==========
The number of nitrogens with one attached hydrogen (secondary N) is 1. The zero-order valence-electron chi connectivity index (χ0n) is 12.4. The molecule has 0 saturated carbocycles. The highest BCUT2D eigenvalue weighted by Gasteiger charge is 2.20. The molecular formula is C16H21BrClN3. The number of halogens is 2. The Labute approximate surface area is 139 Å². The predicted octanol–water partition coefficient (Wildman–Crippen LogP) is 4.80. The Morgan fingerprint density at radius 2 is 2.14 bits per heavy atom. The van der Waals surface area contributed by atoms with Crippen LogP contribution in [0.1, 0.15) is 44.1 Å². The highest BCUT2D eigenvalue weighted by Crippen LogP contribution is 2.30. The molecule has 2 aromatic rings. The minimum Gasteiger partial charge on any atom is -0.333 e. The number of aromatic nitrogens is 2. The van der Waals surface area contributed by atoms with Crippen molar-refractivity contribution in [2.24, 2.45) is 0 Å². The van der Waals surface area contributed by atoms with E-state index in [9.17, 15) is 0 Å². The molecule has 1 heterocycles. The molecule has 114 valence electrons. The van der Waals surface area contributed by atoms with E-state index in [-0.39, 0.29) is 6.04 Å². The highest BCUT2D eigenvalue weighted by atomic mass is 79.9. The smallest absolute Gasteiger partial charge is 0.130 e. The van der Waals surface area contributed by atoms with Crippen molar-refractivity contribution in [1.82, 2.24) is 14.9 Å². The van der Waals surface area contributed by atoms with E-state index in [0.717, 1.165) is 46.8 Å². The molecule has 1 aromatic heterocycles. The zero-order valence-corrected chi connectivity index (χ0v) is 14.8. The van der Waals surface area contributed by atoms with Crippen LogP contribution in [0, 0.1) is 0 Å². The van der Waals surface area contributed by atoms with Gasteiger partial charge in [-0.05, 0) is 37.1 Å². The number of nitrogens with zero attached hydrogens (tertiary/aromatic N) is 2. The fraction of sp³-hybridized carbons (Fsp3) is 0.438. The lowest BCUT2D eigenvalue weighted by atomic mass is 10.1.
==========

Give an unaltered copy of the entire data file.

The number of nitrogens with one attached hydrogen (secondary N) is 1. The zero-order valence-electron chi connectivity index (χ0n) is 12.4. The molecule has 0 saturated carbocycles. The highest BCUT2D eigenvalue weighted by Gasteiger charge is 2.20. The molecular formula is C16H21BrClN3. The number of halogens is 2. The Labute approximate surface area is 139 Å². The predicted octanol–water partition coefficient (Wildman–Crippen LogP) is 4.80. The Morgan fingerprint density at radius 2 is 2.14 bits per heavy atom. The van der Waals surface area contributed by atoms with Crippen LogP contribution in [0.1, 0.15) is 44.1 Å². The highest BCUT2D eigenvalue weighted by Crippen LogP contribution is 2.30. The molecule has 2 aromatic rings. The minimum Gasteiger partial charge on any atom is -0.333 e. The number of aromatic nitrogens is 2. The van der Waals surface area contributed by atoms with Crippen molar-refractivity contribution in [2.24, 2.45) is 0 Å². The van der Waals surface area contributed by atoms with E-state index in [9.17, 15) is 0 Å². The molecule has 1 heterocycles. The molecule has 114 valence electrons. The van der Waals surface area contributed by atoms with E-state index in [-0.39, 0.29) is 6.04 Å². The highest BCUT2D eigenvalue weighted by atomic mass is 79.9. The smallest absolute Gasteiger partial charge is 0.130 e. The van der Waals surface area contributed by atoms with Crippen molar-refractivity contribution in [1.82, 2.24) is 14.9 Å². The van der Waals surface area contributed by atoms with E-state index in [0.717, 1.165) is 46.8 Å². The molecule has 1 aromatic heterocycles. The zero-order valence-corrected chi connectivity index (χ0v) is 14.8. The van der Waals surface area contributed by atoms with Crippen LogP contribution in [0, 0.1) is 0 Å². The van der Waals surface area contributed by atoms with Gasteiger partial charge in [-0.05, 0) is 37.1 Å². The number of nitrogens with zero attached hydrogens (tertiary/aromatic N) is 2. The fraction of sp³-hybridized carbons (Fsp3) is 0.438. The lowest BCUT2D eigenvalue weighted by atomic mass is 10.1.